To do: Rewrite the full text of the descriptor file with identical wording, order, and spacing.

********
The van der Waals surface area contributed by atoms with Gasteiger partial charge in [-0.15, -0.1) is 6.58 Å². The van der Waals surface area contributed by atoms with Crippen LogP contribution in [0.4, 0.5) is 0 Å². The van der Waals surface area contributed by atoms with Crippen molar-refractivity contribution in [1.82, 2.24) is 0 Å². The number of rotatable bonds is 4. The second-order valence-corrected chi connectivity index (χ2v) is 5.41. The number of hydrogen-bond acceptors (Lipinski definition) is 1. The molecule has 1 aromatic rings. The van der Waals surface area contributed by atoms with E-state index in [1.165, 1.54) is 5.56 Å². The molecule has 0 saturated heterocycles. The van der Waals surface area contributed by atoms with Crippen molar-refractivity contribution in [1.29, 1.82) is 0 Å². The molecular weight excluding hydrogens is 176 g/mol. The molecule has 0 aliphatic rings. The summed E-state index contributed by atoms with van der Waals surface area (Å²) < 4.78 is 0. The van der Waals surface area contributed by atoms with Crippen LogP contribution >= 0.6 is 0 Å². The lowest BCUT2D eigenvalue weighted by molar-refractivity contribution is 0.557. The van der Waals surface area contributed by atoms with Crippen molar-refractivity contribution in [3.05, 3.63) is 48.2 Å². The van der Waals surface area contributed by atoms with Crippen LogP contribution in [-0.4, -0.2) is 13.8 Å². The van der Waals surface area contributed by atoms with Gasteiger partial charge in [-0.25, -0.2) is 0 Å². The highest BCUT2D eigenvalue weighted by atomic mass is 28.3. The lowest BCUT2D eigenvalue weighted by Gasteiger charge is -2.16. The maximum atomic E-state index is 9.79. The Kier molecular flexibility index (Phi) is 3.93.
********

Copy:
The van der Waals surface area contributed by atoms with Gasteiger partial charge in [-0.15, -0.1) is 6.58 Å². The van der Waals surface area contributed by atoms with Crippen LogP contribution in [0.4, 0.5) is 0 Å². The van der Waals surface area contributed by atoms with Crippen molar-refractivity contribution in [1.82, 2.24) is 0 Å². The number of rotatable bonds is 4. The second-order valence-corrected chi connectivity index (χ2v) is 5.41. The number of hydrogen-bond acceptors (Lipinski definition) is 1. The molecule has 1 aromatic rings. The van der Waals surface area contributed by atoms with E-state index in [1.165, 1.54) is 5.56 Å². The molecule has 0 saturated heterocycles. The van der Waals surface area contributed by atoms with Crippen molar-refractivity contribution in [1.29, 1.82) is 0 Å². The molecular weight excluding hydrogens is 176 g/mol. The molecule has 0 aliphatic rings. The summed E-state index contributed by atoms with van der Waals surface area (Å²) < 4.78 is 0. The van der Waals surface area contributed by atoms with Crippen LogP contribution >= 0.6 is 0 Å². The lowest BCUT2D eigenvalue weighted by molar-refractivity contribution is 0.557. The van der Waals surface area contributed by atoms with Crippen molar-refractivity contribution in [3.05, 3.63) is 48.2 Å². The van der Waals surface area contributed by atoms with Crippen LogP contribution in [-0.4, -0.2) is 13.8 Å². The van der Waals surface area contributed by atoms with Gasteiger partial charge in [-0.25, -0.2) is 0 Å². The highest BCUT2D eigenvalue weighted by atomic mass is 28.3. The lowest BCUT2D eigenvalue weighted by Gasteiger charge is -2.16. The maximum atomic E-state index is 9.79. The Kier molecular flexibility index (Phi) is 3.93.